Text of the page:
Also known as Dog daisy and Chrysanthemum Leucanthemum, this familiar flower brightens our grass verges, meadows and many motorway embankments from May to September. The flowers (25-50mm ) are borne on strong, erect, ridged stems (to 80cm high) and have white spreading rays (like petals) and a prominent yellow centre of disc florets. The dark green leaves are spoon-shaped, stalked and form a rosette, the stem leaves are alternate, lanceolate and sessile. The name Daisy comes from the Old English 'dæges ēage' or day's eye, as the flower opened up as the sun came up. This is a native plant and belongs to the family Asteraceae.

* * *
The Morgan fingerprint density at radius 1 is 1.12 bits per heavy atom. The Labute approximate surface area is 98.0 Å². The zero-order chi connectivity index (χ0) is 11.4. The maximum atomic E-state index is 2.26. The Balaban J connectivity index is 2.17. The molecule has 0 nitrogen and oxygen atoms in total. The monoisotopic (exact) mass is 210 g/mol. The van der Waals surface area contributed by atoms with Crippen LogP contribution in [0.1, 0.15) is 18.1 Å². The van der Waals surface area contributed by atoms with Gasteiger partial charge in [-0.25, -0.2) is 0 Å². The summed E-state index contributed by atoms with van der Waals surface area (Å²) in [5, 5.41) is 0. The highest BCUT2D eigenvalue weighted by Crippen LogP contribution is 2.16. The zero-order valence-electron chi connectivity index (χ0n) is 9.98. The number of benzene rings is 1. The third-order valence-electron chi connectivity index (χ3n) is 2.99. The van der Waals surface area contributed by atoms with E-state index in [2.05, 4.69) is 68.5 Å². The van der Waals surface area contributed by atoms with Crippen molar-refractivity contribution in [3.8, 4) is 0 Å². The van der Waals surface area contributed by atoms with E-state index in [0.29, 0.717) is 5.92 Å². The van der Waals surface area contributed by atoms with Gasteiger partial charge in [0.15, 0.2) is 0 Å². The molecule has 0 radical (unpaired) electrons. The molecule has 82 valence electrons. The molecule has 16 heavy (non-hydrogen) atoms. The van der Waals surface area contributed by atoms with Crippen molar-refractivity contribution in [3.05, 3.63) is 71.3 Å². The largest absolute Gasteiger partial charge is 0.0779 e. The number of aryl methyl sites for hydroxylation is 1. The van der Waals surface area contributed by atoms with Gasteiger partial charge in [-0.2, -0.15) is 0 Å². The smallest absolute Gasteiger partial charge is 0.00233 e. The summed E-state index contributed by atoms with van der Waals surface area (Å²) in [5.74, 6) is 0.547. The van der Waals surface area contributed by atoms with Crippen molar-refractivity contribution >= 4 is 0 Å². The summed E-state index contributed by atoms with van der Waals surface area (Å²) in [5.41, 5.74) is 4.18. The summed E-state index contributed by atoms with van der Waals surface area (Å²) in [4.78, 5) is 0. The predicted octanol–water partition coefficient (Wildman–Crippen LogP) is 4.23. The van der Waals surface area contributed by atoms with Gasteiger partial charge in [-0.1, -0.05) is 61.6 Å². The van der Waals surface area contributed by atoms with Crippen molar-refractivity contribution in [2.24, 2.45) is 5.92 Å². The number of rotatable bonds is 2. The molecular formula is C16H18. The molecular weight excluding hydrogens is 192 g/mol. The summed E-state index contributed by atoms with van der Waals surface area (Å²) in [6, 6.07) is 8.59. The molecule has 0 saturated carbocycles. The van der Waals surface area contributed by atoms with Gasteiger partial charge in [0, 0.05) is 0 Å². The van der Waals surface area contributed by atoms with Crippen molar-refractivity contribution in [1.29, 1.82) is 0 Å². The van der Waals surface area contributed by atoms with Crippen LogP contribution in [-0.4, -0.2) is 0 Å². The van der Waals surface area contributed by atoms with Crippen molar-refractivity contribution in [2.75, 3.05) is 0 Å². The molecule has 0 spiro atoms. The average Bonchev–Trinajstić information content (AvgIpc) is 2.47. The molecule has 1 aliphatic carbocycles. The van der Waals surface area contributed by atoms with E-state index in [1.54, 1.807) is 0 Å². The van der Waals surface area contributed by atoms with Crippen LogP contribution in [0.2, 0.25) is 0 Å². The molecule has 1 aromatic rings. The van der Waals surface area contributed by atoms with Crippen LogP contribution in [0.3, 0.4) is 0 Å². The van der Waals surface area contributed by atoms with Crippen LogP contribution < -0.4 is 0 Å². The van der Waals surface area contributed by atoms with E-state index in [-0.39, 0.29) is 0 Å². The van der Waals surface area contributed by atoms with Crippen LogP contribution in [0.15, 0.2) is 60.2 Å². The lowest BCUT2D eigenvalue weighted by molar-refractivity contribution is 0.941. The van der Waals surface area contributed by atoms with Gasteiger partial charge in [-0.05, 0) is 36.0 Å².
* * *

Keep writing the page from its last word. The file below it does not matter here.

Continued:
I first identified this plant in 1978 in Killiney, Co Dublin and photographed it in Ballymitty, Co Wexford
If you are satisfied you have correctly identified this plant, please submit your sighting to the National Biodiversity Data Centre